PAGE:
( Log In ) Log In is for TREC Teachers & Researchers only

Reply to this topicStart new topic
> July 24, 2006 - The Pluck, Welcome to the real work
post Jul 29 2006, 08:30 AM
Post #1

Advanced Member

Group: TREC Team
Posts: 36
Joined: 12-April 06
Member No.: 28

July 24, 2006 – The Pluck
Temperature 75, Sunny

Today starts the first day of what is called the “Pluck” here at Toolik. Whenever you talk to someone around here and tell them that you are going to be plucking today, they laugh and say “have fun!” Why all of the laughter? What is a pluck?

A pluck seems to be a time honored lab experiment that many have done and many have lived to tell about.

The pluck starts with sampling. In the tundra, a 20cm x 20cm area is measured out, and then cut out. The sample is collected as deep as possible. In the MAT (moist acidic tundra) that is about 6-7 inches. The MAT is very wet, boggy almost. It is like walking on a sponge. In the dry heath, that is about 2-3 inches. The dry heath is on rocky terrain and the soil is only a few inches deep before you hit rock.

IPB Image
Amie taking a sample

The sample is then brought back to the lab to be processed. The sample is removed and examined.

IPB Image
Tussock sample

The block of tundra is then dissected in the different species of plants, mosses, lichen, liter (dead stuff) and rhizomes. It is physically, carefully pulled apart and separated.

IPB Image

After all of the different species of plant are separate, then it is time to separate the different tissues within a plant species. For example, a grass would be broken into the blade, shoot, rhizomes, and the dead material. Other evergreens would be broken into new leaves, new stem, old leaves, old stem, and rhizomes. Every little piece of the plant is placed into tins to keep them from mixing.

IPB Image

When all of the different species have been separated into tissue it looks like this:

IPB Image

Next, we bag and tag them.

IPB Image

Then we scan the leaves to measure surface area of them.

IPB Image

After all of that, we then place them in the oven to dry. Next week we will measure and record the amount of biomass for each tissue, species, and quadrate. The whole process takes about 2-3 hours to do one of the quadrates—and we have about 16 quadrates to do everyday. It has been nice so far because people from other labs have come to help us in their spare time, but still we worked 16 hours today.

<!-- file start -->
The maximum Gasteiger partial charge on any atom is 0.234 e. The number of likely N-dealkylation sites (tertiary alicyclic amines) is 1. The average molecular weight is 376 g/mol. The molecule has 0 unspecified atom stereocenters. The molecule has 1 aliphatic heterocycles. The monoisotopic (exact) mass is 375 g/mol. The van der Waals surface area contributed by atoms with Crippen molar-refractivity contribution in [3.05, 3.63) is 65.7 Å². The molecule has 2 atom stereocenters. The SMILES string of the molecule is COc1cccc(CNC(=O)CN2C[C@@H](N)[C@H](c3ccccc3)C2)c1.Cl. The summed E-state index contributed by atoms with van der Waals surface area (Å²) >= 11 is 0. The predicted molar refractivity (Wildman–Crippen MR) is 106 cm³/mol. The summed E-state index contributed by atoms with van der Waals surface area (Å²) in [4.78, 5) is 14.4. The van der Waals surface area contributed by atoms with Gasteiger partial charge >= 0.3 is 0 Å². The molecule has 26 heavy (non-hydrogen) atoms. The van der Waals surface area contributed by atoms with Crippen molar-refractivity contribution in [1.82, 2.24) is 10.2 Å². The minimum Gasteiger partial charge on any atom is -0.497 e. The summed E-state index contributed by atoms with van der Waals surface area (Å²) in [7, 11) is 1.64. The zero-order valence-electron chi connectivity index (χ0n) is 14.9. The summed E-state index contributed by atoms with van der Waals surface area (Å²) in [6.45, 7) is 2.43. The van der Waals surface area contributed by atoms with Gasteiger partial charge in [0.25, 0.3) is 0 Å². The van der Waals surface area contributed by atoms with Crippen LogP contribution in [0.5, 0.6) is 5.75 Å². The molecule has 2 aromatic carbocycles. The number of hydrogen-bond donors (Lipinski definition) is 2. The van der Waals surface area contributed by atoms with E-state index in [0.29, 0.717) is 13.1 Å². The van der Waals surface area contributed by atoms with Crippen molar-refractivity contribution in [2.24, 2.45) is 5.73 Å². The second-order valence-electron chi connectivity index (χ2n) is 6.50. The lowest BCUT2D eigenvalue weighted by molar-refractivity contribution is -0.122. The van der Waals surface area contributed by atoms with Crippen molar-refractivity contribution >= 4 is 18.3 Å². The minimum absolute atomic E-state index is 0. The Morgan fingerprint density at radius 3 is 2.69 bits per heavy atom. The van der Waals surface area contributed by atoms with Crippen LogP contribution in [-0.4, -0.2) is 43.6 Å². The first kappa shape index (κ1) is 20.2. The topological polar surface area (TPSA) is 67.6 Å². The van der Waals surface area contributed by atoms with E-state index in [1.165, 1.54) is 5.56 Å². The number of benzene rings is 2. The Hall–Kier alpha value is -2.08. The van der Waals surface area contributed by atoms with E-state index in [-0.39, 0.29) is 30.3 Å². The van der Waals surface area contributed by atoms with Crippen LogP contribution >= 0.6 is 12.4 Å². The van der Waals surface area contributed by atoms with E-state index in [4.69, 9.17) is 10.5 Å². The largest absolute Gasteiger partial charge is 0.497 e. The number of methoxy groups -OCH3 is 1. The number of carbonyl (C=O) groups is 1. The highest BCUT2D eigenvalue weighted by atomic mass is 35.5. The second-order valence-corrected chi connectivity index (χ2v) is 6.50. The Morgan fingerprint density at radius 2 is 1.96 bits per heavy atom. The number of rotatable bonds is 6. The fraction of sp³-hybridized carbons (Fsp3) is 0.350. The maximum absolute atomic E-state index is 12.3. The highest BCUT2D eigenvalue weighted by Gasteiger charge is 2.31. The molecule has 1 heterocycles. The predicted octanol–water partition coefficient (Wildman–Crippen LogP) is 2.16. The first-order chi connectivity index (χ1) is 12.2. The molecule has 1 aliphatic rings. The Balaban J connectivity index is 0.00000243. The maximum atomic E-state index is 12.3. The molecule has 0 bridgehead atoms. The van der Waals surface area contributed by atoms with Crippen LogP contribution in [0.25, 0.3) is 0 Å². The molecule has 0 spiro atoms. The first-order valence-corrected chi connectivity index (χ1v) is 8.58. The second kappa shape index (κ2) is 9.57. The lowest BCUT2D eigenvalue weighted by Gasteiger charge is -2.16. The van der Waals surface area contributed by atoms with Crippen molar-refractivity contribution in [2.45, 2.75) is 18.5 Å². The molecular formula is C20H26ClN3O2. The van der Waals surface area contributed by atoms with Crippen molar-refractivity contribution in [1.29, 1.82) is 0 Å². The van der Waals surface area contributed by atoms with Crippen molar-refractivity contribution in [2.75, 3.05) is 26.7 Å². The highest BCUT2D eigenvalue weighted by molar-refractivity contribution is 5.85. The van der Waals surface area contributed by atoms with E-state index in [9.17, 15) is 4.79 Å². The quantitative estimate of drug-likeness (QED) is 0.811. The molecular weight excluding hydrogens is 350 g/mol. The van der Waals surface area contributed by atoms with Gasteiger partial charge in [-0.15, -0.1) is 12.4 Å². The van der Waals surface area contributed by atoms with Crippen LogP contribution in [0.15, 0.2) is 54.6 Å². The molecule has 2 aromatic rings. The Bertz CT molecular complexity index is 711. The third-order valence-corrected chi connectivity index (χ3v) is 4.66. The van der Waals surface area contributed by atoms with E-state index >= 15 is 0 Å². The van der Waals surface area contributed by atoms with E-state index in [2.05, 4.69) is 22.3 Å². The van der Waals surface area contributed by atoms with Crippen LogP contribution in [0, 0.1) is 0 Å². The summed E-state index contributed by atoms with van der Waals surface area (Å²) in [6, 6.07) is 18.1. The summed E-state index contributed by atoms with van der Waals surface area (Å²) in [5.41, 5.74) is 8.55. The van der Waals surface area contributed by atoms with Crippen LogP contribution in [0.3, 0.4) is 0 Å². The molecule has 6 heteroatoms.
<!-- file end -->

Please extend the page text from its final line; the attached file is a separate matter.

Tonight we had a special event. It was Christina’s birthday in the camp today and her friends through her a party. The kitchen staff cooked Mexican food, because that is the theme of her surprise party, and made a cake for her. We all sang Happy Birthday and that was all—she thought. Her friends had planned a surprise party that night for her. They made Piñatas and asked the camp band to play.

IPB Image
Caribou Piñata made out of lab supplies

IPB Image
Various other Piñatas and toys

IPB Image
The band!

She was quite surprised and had a blast.

IPB Image
Happy Birthday, Christina!

We could only stay a little while—we had to get back to work.

If you did not notice the time on my journal entries, I usually stay up between 10:00pm and 12:00pm to finish them. Tonight I stepped outside at midnight and snapped this picture of the midnight sun. Because of the Earth’s tilt there is 24 hours of sunlight right now. This is the lowest the sun goes in the sky. This was a great view to end a long day.

IPB Image
Midnight sun
User is offlineProfile CardPM
Go to the top of the page
+Quote Post

Reply to this topicStart new topic
1 User(s) are reading this topic (1 Guests and 0 Anonymous Users)
0 Members:


- NSF Acknowledgment & Disclaimer Time is now: 24th February 2018 - 12:02 AM
IPS Driver Error  

There appears to be an error with the database.
You can try to refresh the page by clicking here.

Error Returned

We apologise for any inconvenience